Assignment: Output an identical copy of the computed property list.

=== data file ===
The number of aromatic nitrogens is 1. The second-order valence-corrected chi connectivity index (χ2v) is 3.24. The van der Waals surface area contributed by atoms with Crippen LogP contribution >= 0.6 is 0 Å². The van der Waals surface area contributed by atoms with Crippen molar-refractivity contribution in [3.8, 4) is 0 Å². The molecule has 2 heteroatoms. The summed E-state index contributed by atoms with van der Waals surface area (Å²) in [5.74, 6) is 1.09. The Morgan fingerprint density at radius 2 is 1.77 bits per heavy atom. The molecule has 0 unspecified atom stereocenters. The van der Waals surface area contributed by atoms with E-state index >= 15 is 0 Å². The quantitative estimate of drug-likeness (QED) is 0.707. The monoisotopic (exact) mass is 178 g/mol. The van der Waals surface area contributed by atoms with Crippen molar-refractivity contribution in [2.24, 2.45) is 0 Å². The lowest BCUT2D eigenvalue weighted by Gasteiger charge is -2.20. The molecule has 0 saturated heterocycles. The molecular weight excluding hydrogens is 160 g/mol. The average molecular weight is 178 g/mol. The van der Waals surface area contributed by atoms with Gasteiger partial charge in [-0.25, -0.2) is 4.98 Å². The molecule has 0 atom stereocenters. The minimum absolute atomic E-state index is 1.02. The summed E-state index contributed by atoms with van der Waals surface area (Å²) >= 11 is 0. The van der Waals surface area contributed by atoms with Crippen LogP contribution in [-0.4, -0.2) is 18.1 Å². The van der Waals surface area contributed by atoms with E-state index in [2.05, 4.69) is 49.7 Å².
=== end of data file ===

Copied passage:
The number of aromatic nitrogens is 1. The second-order valence-corrected chi connectivity index (χ2v) is 3.24. The van der Waals surface area contributed by atoms with Crippen LogP contribution >= 0.6 is 0 Å². The van der Waals surface area contributed by atoms with Crippen molar-refractivity contribution in [3.8, 4) is 0 Å². The molecule has 2 heteroatoms. The summed E-state index contributed by atoms with van der Waals surface area (Å²) in [5.74, 6) is 1.09. The Morgan fingerprint density at radius 2 is 1.77 bits per heavy atom. The molecule has 0 unspecified atom stereocenters. The van der Waals surface area contributed by atoms with E-state index >= 15 is 0 Å². The quantitative estimate of drug-likeness (QED) is 0.707. The monoisotopic (exact) mass is 178 g/mol. The van der Waals surface area contributed by atoms with Crippen molar-refractivity contribution in [2.24, 2.45) is 0 Å². The lowest BCUT2D eigenvalue weighted by Gasteiger charge is -2.20. The molecule has 0 saturated heterocycles. The molecular weight excluding hydrogens is 160 g/mol. The average molecular weight is 178 g/mol. The van der Waals surface area contributed by atoms with Gasteiger partial charge in [-0.25, -0.2) is 4.98 Å². The molecule has 0 atom stereocenters. The minimum absolute atomic E-state index is 1.02. The summed E-state index contributed by atoms with van der Waals surface area (Å²) >= 11 is 0. The van der Waals surface area contributed by atoms with Crippen LogP contribution in [-0.4, -0.2) is 18.1 Å². The van der Waals surface area contributed by atoms with E-state index in [2.05, 4.69) is 49.7 Å².